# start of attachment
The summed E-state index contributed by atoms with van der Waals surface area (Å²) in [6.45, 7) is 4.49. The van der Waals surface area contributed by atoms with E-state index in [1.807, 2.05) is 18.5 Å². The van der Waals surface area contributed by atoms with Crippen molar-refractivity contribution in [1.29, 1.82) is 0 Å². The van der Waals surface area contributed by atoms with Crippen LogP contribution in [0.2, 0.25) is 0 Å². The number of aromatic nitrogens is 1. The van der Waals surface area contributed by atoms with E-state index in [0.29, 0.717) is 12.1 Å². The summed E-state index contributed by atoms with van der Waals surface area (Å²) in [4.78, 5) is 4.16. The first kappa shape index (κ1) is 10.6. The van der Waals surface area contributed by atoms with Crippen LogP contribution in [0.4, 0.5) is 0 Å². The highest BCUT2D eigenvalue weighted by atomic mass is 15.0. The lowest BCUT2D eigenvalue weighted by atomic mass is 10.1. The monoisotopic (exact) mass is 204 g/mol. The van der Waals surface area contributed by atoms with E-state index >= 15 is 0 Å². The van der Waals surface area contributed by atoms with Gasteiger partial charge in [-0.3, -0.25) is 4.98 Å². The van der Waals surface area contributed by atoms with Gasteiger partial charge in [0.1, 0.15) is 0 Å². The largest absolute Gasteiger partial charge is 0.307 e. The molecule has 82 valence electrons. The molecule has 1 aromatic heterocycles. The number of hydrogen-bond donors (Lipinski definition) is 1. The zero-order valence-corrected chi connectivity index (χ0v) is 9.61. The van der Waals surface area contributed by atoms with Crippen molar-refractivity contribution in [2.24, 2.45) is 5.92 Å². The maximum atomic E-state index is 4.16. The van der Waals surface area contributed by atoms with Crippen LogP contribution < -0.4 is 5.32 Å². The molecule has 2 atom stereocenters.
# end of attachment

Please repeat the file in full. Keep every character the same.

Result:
The summed E-state index contributed by atoms with van der Waals surface area (Å²) in [6.45, 7) is 4.49. The van der Waals surface area contributed by atoms with E-state index in [1.807, 2.05) is 18.5 Å². The van der Waals surface area contributed by atoms with Crippen molar-refractivity contribution in [1.29, 1.82) is 0 Å². The van der Waals surface area contributed by atoms with Crippen LogP contribution in [0.2, 0.25) is 0 Å². The number of aromatic nitrogens is 1. The van der Waals surface area contributed by atoms with E-state index in [0.29, 0.717) is 12.1 Å². The summed E-state index contributed by atoms with van der Waals surface area (Å²) in [4.78, 5) is 4.16. The first kappa shape index (κ1) is 10.6. The van der Waals surface area contributed by atoms with Crippen LogP contribution in [0.4, 0.5) is 0 Å². The highest BCUT2D eigenvalue weighted by atomic mass is 15.0. The lowest BCUT2D eigenvalue weighted by atomic mass is 10.1. The monoisotopic (exact) mass is 204 g/mol. The van der Waals surface area contributed by atoms with E-state index >= 15 is 0 Å². The van der Waals surface area contributed by atoms with Gasteiger partial charge in [-0.3, -0.25) is 4.98 Å². The van der Waals surface area contributed by atoms with Gasteiger partial charge in [0.1, 0.15) is 0 Å². The largest absolute Gasteiger partial charge is 0.307 e. The molecule has 82 valence electrons. The molecule has 1 aromatic heterocycles. The number of hydrogen-bond donors (Lipinski definition) is 1. The zero-order valence-corrected chi connectivity index (χ0v) is 9.61. The van der Waals surface area contributed by atoms with Crippen molar-refractivity contribution in [2.24, 2.45) is 5.92 Å². The maximum atomic E-state index is 4.16. The van der Waals surface area contributed by atoms with Crippen LogP contribution < -0.4 is 5.32 Å². The molecule has 2 atom stereocenters.